First of all, I’d like to say thank you for taking our environment seriously. At this point, our most profound moral, economic and social obligation is to bring climate change under control. Of course not all environmental problems are linked to climate change. But if we can’t fix this one, not much else will matter, including even our current economic crisis. I would offer the following as you consider environmental concerns:
Listen to your science adviser
Thank you for welcoming scientists back into the White House. The recognition that science rather than corporate interests must inform public policy is a critical move for both our decision-making on climate change and the state of our nation’s democracy. At this juncture we need science more than ever. Fortunately you have made an excellent choice in commissioning Harvard physicist and Nobel Peace Prize recipient John Holdren as your science adviser. Last month Holdren presented you with a letter from NASA scientist James Hansen. Hansen is probably the best-known high level scientist to speak on the dangers of climate change. His letter concerns the urgency of stopping climate change, and a plea to base our nation’s climate policy on scientific data. Please listen to Holdren and Hansen.
Don’t wait for public consensus on climate change
Thanks to the wildly successful efforts of ExxonMobil and a few others to generate skepticism in the media and public mind regarding climate science, Americans have been remarkably out of step in our understanding of climate change. Even so, the tide has finally begun to turn in the past two years. Yet since the economic crisis, polls indicate that climate change has fallen back to the bottom of the public’s priority list.
Public opinion does matter in a democracy, but this is a time when following it would be a serious mistake. Two factors make public understanding of climate change unusually complex.
First, we cannot see or touch it directly. As a result, we fail to understand how climate change is fundamentally connected to the issues at the top of our list: economy, jobs, energy security and quality of life.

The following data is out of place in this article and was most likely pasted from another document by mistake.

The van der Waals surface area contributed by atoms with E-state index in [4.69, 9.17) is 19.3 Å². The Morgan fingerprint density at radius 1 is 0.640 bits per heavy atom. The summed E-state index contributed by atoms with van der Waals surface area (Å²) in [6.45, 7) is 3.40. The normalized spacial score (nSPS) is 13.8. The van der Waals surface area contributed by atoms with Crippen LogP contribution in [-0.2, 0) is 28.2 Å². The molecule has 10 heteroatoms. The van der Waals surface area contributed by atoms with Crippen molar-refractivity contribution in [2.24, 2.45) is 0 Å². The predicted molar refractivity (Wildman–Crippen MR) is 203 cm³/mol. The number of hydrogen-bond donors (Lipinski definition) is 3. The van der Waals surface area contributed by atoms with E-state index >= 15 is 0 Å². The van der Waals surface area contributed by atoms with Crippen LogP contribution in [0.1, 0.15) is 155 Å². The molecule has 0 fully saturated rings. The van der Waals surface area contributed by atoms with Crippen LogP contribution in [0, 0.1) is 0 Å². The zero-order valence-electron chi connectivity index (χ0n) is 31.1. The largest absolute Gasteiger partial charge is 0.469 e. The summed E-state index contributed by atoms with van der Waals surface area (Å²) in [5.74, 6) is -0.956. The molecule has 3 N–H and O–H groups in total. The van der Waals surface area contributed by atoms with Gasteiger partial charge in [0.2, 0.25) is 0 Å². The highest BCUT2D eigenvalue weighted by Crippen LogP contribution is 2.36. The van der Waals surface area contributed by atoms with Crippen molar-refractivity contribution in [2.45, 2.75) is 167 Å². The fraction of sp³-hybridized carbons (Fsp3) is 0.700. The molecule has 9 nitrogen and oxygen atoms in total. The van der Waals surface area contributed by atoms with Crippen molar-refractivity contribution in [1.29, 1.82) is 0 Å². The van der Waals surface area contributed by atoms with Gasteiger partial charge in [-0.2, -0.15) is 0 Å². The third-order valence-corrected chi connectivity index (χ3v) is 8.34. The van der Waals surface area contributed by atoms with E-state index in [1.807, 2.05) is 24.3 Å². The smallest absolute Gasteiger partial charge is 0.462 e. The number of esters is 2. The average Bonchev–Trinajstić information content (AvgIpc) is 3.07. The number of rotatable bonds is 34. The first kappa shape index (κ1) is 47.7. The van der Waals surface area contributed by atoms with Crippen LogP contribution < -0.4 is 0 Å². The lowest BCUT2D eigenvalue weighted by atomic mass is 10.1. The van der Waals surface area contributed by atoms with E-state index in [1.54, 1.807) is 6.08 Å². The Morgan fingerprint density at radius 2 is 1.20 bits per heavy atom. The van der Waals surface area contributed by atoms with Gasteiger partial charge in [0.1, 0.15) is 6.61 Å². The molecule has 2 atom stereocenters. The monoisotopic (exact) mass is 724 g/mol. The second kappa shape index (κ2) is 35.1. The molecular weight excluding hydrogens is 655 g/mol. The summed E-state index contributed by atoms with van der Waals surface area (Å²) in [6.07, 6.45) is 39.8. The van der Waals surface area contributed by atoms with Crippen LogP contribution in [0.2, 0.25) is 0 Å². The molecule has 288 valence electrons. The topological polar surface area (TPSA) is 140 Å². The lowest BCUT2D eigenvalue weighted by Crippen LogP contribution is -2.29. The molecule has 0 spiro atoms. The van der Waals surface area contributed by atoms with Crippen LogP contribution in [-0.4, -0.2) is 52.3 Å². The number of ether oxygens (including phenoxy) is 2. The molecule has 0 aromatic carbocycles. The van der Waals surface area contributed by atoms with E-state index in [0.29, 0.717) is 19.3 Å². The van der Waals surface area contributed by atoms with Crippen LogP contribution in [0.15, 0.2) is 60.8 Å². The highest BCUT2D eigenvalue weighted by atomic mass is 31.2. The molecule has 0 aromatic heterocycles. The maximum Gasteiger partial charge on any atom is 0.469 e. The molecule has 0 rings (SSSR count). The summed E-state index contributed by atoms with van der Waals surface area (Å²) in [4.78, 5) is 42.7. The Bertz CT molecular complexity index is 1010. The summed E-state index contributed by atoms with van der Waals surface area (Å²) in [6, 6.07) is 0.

Second, information about global warming is disturbing. My own research describes how hearing about climate change raises fears about the future, guilt about our own involvement, feelings of helplessness and concern that our government may not be doing enough. At the deepest level, large-scale environmental problems such as global warming threaten people’s sense of the continuity of life.
My research further indicates that climate change is so disturbing that many of us simply choose not to think about it! Naturally, the fact that we have been all too willing to avoid thinking about climate change fits perfectly into the agenda of any campaign to create a sense of doubt. It is for these reasons that a primary recommendation of my report commissioned by the World Bank on climate denial is that policymakers should not wait for public opinion to take necessary action.
First among Hansen’s concerns in using science to guide our climate policy is eliminating all coal that does not employ carbon capture and storage. In October 2008, Whitman alumnus Martin Wagner ’83, now the managing attorney of the International Division at Earth Justice, explained to our environmental studies students that there are various scenarios for reducing our emissions back down out of the range for catastrophic climate change. All of them require the immediate phaseout of coal. In his letter, Hansen states that “coal is responsible for as much atmospheric carbon dioxide as the other fossil fuels combined, and its reserves make coal even more important for the long run. ... If coal emissions are phased out promptly, a range of actions including improved agricultural and forestry practices could bring the level of atmospheric carbon dioxide back down, out of the dangerous range.”
What about “carbon capture and storage?” As Wagner also told us, the technology is neither proven nor available. The earliest possibility for large-scale deployment of capture and storage technology is about 2030. But to avoid the worst impacts of climate change, emissions have to start falling around 2015. And even small leaks in underground storage would completely counteract the program. Even if it were available, now, the capture process is expensive and uses enormous energy. And money spent on carbon capture diverts investments away from sustainable solutions to climate change. Even if it does become viable, new figures suggest that it’s likely to increase rather than reduce our total emissions.
Be wary of nuclear
You can’t do it with clean coal. The technology isn’t there. Your science adviser and many others at this point say nuclear is necessary. I hope it’s not. Nuclear still generates climate emissions and poses significant risks to nearby communities. Plants are expensive and take time to build. Then there are the issues of large-scale plutonium production, radioactive waste dumps and the presence of serious targets for terrorist attack.
I applaud your commitment to renewables. But such spending on nuclear options likely would divert resources from other long-term sustainable sources. Energy efficiency measures are reported to be seven times more cost-effective for reducing greenhouse gases than is nuclear power. Above all, if we do develop some nuclear options, let’s not mistake it for the silver bullet. In the long-run renewables and energy efficiency must make up the difference.